There are plenty of reasons to dislike the experience of commercial flying -- like poor service
from airlines, and delays from technical glitches
and systemic failures
. But a Computerworld columnist is all hot and bothered
because people can't get online or use cell phones while they're on planes. Frankly, the piece is so bizarre that it would make more sense as a badly written parody. It claims "Providing low-cost WiFi access in-flight is perfectly doable. In fact, an extremely good service was painstakingly rolled out, then later killed because of a lack of interest and support from the airlines and the government." This isn't strictly true: Boeing shut down its Connexion service
because it didn't attract very many users. People were reluctant to pay $30 per flight for WiFi; this made airlines hesitant to spend the $500,000 per plane to equip them with the system. Still, the writer claims that US airlines "failed everyone" -- despite evidence that the real demand for in-flight internet access is nowhere near as great
as many people assume.
But things take an even more bizarre turn when the writer turns his rant towards the government ban on cell phones on planes. He focuses on the FAA's ban, which is in place for safety reasons
, ignoring the FCC's ban, which is based on the contention that devices on planes could interfere with ground networks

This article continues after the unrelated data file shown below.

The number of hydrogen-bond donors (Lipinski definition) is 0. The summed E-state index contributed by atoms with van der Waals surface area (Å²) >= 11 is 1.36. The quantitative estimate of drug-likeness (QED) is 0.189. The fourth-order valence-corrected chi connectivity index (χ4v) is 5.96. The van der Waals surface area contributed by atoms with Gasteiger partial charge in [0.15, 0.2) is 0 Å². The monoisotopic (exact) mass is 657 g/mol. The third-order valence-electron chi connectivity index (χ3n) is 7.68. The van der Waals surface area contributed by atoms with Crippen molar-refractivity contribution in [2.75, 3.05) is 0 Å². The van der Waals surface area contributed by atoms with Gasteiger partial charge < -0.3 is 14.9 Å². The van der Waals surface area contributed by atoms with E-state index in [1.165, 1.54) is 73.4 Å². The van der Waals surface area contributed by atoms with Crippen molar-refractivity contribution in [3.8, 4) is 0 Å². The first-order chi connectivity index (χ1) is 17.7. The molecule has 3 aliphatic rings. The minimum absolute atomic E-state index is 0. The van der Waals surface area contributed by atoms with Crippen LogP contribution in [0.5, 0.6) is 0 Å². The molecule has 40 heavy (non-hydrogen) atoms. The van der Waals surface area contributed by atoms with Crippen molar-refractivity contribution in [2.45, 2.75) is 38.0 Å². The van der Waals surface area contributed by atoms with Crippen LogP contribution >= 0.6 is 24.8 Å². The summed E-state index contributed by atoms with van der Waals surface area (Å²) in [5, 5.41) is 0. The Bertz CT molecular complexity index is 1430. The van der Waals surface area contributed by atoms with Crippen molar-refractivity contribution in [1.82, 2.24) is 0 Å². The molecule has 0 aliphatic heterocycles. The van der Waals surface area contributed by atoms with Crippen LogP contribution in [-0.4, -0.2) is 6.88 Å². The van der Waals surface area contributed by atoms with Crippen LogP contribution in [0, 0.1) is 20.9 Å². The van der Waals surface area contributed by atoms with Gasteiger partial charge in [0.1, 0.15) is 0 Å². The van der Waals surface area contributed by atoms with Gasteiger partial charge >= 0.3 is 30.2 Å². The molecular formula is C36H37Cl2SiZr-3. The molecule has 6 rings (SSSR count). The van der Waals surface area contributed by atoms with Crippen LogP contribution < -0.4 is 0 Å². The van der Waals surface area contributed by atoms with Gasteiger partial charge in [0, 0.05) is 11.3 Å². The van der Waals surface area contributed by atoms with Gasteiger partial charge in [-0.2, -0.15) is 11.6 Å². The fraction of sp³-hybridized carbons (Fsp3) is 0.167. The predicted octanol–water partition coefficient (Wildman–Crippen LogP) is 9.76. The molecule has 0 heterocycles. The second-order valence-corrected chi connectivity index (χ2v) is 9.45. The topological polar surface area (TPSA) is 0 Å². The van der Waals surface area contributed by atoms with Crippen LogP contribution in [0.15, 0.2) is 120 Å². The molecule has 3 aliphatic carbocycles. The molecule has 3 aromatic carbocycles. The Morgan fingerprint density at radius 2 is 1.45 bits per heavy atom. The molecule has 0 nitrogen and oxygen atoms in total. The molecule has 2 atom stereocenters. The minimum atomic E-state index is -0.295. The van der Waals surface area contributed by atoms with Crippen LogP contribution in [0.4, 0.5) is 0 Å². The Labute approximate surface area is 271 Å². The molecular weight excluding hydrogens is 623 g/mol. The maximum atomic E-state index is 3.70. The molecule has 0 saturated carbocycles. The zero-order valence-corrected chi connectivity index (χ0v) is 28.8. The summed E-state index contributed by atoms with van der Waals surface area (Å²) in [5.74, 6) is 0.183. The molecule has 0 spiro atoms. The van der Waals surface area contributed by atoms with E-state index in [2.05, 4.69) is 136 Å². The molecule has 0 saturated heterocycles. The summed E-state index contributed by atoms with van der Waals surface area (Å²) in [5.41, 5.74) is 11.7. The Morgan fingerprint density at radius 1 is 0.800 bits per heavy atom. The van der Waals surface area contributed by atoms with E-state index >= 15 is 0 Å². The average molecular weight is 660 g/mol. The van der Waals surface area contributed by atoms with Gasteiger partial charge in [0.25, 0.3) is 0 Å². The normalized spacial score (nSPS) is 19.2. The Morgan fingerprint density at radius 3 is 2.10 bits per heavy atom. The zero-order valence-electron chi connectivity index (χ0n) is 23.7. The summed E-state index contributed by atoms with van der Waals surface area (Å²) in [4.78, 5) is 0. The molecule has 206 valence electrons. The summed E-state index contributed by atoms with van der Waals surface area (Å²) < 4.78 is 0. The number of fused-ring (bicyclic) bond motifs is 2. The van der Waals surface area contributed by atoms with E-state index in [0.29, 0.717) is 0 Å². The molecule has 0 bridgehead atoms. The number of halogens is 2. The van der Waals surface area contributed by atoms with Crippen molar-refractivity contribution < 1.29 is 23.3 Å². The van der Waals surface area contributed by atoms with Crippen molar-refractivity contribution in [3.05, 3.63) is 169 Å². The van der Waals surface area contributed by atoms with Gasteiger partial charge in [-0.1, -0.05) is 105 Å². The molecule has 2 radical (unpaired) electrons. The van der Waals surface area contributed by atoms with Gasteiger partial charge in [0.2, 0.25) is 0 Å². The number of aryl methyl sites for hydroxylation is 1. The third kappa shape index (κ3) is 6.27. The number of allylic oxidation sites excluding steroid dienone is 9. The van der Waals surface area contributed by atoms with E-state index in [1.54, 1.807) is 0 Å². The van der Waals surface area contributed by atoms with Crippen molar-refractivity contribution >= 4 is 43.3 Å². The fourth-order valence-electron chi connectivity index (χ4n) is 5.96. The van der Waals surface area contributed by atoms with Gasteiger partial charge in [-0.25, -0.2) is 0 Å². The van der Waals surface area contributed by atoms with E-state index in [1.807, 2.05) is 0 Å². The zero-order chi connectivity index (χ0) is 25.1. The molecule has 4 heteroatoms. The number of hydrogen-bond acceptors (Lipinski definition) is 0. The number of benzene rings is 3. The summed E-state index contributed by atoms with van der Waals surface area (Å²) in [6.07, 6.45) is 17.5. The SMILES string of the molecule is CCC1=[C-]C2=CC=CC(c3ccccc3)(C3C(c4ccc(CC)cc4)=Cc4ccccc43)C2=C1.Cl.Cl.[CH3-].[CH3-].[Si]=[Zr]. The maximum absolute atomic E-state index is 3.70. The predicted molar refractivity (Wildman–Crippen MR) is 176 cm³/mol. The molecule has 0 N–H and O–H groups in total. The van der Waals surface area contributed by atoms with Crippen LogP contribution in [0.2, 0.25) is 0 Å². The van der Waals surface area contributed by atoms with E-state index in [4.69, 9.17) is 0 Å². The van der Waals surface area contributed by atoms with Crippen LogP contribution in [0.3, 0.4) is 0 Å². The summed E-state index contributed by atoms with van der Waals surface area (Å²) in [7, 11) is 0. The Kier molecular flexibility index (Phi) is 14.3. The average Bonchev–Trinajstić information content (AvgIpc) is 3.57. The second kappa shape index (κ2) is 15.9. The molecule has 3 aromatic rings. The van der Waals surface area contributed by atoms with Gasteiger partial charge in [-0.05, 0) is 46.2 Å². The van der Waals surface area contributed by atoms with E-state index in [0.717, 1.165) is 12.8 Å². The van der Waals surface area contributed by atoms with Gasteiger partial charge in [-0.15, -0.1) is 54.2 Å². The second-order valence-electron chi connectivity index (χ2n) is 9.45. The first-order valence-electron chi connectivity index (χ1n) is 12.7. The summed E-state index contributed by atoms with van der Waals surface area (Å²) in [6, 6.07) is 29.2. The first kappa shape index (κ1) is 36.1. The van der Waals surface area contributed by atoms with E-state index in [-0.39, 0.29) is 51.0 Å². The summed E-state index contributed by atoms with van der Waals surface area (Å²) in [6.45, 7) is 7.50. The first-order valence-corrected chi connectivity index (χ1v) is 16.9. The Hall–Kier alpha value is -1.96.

. He says that the FAA ban, purportedly on safety grounds, merely exists so that planes' avionics and other equipment don't have to be shielded from interference. His demand is that the ban be lifted, and airlines forced to install shielding -- then that cell phones be banned again, but this time because they'd be annoying to many passengers. That seems rather pointless, but his claim that the current ban is helping terrorists makes it really hard to take the guy seriously: "And terrorists love the ban, because it's another potential way to crash airplanes. The cell phone ban as a substitute for shielding is clearly unacceptable. It's a trivial task for terrorists to look up public information about which phones cause the most interference, then bring dozens of them onboard and turn them on during crucial phases of flight, such as takeoff." Um, yeah. The fact remains that the real demand for in-flight internet service hasn't lived up to the expectations. Regardless of how many people say they'd use such services, there hasn't been enough actual use to sustain their operations. It remains expensive to equip planes with the necessary equipment to offer in-flight net access; given the way things are going at many US airlines, the majority of customers would probably rather see that money spent on things that would help get them and their luggage to their destination on time.